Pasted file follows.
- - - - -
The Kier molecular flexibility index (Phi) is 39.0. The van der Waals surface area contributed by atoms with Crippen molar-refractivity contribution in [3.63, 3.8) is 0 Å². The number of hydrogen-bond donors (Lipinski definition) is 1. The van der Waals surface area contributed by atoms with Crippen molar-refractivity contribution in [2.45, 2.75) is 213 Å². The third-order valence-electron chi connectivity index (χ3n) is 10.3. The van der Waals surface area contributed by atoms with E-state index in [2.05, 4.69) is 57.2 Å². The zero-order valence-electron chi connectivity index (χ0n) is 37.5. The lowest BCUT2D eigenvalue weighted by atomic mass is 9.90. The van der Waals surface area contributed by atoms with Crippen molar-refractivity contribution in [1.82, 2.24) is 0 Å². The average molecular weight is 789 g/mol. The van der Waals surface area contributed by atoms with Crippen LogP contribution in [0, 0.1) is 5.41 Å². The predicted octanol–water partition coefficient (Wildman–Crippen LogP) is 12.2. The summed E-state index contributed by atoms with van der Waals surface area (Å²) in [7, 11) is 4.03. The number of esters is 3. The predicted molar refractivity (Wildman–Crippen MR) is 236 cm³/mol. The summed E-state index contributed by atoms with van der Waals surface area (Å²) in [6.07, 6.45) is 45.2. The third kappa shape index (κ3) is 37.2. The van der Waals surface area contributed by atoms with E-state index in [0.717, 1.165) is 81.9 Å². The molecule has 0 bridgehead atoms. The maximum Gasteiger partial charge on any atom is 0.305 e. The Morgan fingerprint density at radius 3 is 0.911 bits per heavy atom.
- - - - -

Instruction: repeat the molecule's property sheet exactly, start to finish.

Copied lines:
The Kier molecular flexibility index (Phi) is 39.0. The van der Waals surface area contributed by atoms with Crippen molar-refractivity contribution in [3.63, 3.8) is 0 Å². The number of hydrogen-bond donors (Lipinski definition) is 1. The van der Waals surface area contributed by atoms with Crippen molar-refractivity contribution in [2.45, 2.75) is 213 Å². The third-order valence-electron chi connectivity index (χ3n) is 10.3. The van der Waals surface area contributed by atoms with E-state index in [2.05, 4.69) is 57.2 Å². The zero-order valence-electron chi connectivity index (χ0n) is 37.5. The lowest BCUT2D eigenvalue weighted by atomic mass is 9.90. The van der Waals surface area contributed by atoms with Crippen molar-refractivity contribution in [1.82, 2.24) is 0 Å². The average molecular weight is 789 g/mol. The van der Waals surface area contributed by atoms with Crippen LogP contribution in [0, 0.1) is 5.41 Å². The predicted octanol–water partition coefficient (Wildman–Crippen LogP) is 12.2. The summed E-state index contributed by atoms with van der Waals surface area (Å²) in [7, 11) is 4.03. The number of esters is 3. The predicted molar refractivity (Wildman–Crippen MR) is 236 cm³/mol. The summed E-state index contributed by atoms with van der Waals surface area (Å²) in [6.07, 6.45) is 45.2. The third kappa shape index (κ3) is 37.2. The van der Waals surface area contributed by atoms with E-state index in [0.717, 1.165) is 81.9 Å². The molecule has 0 bridgehead atoms. The maximum Gasteiger partial charge on any atom is 0.305 e. The Morgan fingerprint density at radius 3 is 0.911 bits per heavy atom.